I’ve heard of people doing this for a long time :slight_smile: I just thought the idea was more or less the same, and maybe more convenient than an audio translator :slight_smile:

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audio ???
Just do it in 1 click:

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Good guess but nope :slight_smile: Just because your guess also happens to be used as lyrics in a song I enjoy
“plus ça change, plus c’est la même chose…”

I did the same as @stone_defender :slight_smile:

Nope. I did pick one that I’ve heard people say often but am not sure how well used it is in general.

That is an interesting idea. It would give another weird translation but maybe it can be pieced together :slight_smile:

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“The shoe doesn’t fit”?

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In the book too Japan was a choice.
I didn’t try but probably it’s more interesting than italian. Cultural differences can bring interesting twists.

The audio idea was because of similar sounds that can lead to different terms. It’s not just synonyms but also homophones.
But actually this doesn’t work with Google.

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no need, there are enough text translation bugs even without it,
this game will not be popular if it will be too difficult to play

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My 10 yr old daughter and I play a very similar game with Google Translate - except it’s just to generate humor.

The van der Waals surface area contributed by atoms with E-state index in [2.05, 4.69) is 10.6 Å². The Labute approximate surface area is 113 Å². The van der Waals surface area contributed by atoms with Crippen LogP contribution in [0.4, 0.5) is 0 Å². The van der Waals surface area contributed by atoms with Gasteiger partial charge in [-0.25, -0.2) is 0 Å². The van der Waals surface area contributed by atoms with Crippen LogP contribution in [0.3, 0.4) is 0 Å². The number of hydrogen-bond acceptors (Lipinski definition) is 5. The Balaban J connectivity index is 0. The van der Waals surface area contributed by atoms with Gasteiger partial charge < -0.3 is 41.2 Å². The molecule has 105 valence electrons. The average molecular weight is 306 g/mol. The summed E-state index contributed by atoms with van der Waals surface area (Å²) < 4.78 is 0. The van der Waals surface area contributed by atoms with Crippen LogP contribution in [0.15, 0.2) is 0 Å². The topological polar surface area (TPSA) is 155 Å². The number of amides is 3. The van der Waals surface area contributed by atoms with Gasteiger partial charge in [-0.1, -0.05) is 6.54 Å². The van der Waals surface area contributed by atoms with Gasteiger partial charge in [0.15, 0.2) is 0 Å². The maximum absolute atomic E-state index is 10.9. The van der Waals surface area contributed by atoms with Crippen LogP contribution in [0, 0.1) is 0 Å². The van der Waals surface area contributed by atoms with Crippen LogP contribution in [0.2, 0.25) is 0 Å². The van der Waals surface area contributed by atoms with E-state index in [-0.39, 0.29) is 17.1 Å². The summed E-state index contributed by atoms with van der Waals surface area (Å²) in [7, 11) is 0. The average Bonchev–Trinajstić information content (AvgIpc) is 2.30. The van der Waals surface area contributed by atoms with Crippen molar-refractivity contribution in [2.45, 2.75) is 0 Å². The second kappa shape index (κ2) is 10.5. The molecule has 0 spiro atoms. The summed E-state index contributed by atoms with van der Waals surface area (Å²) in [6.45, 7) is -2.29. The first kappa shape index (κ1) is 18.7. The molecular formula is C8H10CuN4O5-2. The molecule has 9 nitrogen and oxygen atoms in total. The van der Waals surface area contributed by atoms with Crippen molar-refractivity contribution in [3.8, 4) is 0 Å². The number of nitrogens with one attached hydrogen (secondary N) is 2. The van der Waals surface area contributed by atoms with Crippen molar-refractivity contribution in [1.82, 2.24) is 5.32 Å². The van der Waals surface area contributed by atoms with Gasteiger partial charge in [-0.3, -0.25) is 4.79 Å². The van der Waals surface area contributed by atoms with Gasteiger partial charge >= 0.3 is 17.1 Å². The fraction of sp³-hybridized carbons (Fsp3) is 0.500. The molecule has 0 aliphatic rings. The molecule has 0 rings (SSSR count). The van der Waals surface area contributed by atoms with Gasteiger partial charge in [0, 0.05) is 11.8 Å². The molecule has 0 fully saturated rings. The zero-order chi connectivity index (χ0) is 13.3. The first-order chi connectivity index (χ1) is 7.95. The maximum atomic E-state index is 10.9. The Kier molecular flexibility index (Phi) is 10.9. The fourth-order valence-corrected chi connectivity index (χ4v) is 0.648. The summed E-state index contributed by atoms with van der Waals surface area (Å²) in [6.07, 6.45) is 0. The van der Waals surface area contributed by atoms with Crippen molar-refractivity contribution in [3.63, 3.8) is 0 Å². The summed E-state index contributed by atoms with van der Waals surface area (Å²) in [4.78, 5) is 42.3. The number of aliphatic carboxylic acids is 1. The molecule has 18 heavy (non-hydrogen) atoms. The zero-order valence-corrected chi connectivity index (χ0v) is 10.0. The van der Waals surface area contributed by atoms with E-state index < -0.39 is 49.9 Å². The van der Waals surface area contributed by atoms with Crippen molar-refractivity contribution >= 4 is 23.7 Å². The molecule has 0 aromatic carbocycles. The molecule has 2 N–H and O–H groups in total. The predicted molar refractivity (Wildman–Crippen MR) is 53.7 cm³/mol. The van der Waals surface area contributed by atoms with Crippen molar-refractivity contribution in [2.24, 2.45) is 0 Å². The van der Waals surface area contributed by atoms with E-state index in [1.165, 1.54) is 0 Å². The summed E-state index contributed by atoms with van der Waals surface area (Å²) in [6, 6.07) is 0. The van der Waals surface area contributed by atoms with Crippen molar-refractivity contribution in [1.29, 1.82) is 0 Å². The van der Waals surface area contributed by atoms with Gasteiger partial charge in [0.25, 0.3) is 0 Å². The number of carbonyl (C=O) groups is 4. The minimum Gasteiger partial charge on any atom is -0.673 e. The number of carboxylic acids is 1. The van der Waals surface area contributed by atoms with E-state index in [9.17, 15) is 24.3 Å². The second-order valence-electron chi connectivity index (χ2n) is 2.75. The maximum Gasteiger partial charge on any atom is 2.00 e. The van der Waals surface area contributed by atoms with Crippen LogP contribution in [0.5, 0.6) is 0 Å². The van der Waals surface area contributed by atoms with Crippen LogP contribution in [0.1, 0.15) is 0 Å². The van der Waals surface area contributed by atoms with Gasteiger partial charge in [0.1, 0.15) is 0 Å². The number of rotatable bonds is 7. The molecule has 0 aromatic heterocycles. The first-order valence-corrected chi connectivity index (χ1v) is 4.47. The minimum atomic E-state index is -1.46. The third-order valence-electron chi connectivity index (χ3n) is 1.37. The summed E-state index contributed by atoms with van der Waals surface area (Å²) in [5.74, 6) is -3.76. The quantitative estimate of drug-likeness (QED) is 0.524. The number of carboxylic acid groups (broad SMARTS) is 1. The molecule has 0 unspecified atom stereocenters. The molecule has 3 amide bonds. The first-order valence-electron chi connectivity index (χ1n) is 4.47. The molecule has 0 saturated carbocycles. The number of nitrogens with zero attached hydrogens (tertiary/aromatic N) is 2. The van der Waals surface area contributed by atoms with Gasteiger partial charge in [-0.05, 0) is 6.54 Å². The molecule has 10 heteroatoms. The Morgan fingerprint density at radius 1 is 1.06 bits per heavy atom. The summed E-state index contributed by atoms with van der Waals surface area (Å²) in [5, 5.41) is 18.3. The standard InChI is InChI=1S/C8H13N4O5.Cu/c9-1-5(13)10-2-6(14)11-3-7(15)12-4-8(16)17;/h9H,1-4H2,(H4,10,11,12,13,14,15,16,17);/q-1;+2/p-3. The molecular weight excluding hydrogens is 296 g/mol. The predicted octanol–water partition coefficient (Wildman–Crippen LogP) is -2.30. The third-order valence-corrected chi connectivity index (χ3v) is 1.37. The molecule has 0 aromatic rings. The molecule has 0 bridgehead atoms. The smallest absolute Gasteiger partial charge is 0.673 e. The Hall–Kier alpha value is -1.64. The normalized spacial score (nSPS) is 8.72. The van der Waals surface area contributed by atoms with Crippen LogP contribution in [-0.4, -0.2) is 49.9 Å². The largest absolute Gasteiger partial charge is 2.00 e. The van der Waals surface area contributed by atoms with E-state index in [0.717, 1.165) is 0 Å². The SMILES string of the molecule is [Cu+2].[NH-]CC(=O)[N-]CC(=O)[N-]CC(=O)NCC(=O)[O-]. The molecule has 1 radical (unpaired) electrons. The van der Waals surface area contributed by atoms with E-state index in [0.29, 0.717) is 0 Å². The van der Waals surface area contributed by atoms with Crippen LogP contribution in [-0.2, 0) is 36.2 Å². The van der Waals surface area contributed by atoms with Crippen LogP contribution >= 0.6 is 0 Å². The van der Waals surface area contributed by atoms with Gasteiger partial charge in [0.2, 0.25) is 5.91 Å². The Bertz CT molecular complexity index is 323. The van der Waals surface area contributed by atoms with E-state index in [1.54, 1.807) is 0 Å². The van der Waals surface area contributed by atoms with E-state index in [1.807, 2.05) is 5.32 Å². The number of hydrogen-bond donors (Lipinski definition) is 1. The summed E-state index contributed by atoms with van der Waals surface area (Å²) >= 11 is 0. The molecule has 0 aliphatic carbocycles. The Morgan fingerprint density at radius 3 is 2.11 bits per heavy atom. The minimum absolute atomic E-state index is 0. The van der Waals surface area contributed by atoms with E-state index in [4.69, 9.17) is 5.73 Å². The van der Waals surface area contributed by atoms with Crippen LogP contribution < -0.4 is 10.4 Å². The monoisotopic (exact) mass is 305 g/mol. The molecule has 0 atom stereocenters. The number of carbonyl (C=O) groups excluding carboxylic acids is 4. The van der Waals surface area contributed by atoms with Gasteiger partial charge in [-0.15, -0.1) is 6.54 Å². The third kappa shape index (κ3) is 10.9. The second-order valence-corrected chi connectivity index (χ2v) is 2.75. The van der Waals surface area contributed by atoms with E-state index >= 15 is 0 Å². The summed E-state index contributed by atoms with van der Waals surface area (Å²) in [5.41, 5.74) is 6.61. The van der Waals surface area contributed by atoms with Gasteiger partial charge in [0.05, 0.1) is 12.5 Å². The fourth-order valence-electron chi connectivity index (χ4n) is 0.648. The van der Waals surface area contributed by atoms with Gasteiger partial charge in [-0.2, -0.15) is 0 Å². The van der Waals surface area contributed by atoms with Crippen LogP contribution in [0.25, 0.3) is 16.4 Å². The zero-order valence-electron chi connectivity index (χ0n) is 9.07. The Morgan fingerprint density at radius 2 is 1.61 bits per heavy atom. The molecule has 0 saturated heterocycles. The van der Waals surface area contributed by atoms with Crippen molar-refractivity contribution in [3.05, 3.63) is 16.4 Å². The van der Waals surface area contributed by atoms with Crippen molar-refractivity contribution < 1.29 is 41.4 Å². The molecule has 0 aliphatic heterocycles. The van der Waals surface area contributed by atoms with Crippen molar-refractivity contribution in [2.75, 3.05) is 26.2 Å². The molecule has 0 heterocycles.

We find some familiar song lyrics (Toxic by Brittney Spears works really well for this - something with a mix of proper grammar and impenetrable slang), then we

  • translate into Spanish
  • translate into Dutch
  • translate into Swahili
  • translate into Hebrew
  • translate into German
  • translate into Japanese
  • translate back into English

That particular switch-over between various different language families usually screws up verb/subject agreement pretty well, and makes some interesting connections within idioms and slang terms. Try it out!

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Or just search for “Google Translate Sings” and a song title.

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Also a good guess but nope :slight_smile:

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meaning you does-not-pass.

hmmm…

meaning does-not-pass you…

“Going over your head”?

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Nope, but I like the train of thought :slight_smile:

Probably about 24hrs? I’ll give this a go.

This time I’ve translated it to Irish and back :slight_smile:

what you mean will not go around

There’s some cases like translating it to German or italian where it comes back more or less the same. French and Spanish are slightly different. I can do something like that to make it easier if we’re bored of guessing this :slight_smile:

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I’d suggest not necessarily sticking to 24 hours, but playing it by ear, with 24 hours being a good rule of thumb.

what-you-mean will-not-suffice
what-you-mean will-not-get-past
what-you-mean will-not-be-understood

Talking to a wall